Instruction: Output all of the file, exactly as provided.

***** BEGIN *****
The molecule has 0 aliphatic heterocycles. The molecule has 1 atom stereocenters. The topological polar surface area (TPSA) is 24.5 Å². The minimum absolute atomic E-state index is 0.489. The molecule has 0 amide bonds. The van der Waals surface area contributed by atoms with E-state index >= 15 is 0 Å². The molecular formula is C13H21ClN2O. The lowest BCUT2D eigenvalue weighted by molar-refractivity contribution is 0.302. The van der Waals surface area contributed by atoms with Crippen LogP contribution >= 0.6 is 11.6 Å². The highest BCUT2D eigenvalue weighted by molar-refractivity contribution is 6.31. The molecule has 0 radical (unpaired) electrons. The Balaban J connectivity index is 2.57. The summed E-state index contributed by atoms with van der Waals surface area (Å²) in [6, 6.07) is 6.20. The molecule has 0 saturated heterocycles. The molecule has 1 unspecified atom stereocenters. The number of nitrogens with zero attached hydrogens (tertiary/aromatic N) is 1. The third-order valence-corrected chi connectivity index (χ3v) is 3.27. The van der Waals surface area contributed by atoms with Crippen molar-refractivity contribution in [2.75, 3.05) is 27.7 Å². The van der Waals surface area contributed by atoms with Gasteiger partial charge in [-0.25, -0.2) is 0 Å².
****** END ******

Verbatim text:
The molecule has 0 aliphatic heterocycles. The molecule has 1 atom stereocenters. The topological polar surface area (TPSA) is 24.5 Å². The minimum absolute atomic E-state index is 0.489. The molecule has 0 amide bonds. The van der Waals surface area contributed by atoms with E-state index >= 15 is 0 Å². The molecular formula is C13H21ClN2O. The lowest BCUT2D eigenvalue weighted by molar-refractivity contribution is 0.302. The van der Waals surface area contributed by atoms with Crippen LogP contribution >= 0.6 is 11.6 Å². The highest BCUT2D eigenvalue weighted by molar-refractivity contribution is 6.31. The molecule has 0 radical (unpaired) electrons. The Balaban J connectivity index is 2.57. The summed E-state index contributed by atoms with van der Waals surface area (Å²) in [6, 6.07) is 6.20. The molecule has 0 saturated heterocycles. The molecule has 1 unspecified atom stereocenters. The number of nitrogens with zero attached hydrogens (tertiary/aromatic N) is 1. The third-order valence-corrected chi connectivity index (χ3v) is 3.27. The van der Waals surface area contributed by atoms with Crippen molar-refractivity contribution in [2.75, 3.05) is 27.7 Å². The van der Waals surface area contributed by atoms with Gasteiger partial charge in [-0.25, -0.2) is 0 Å².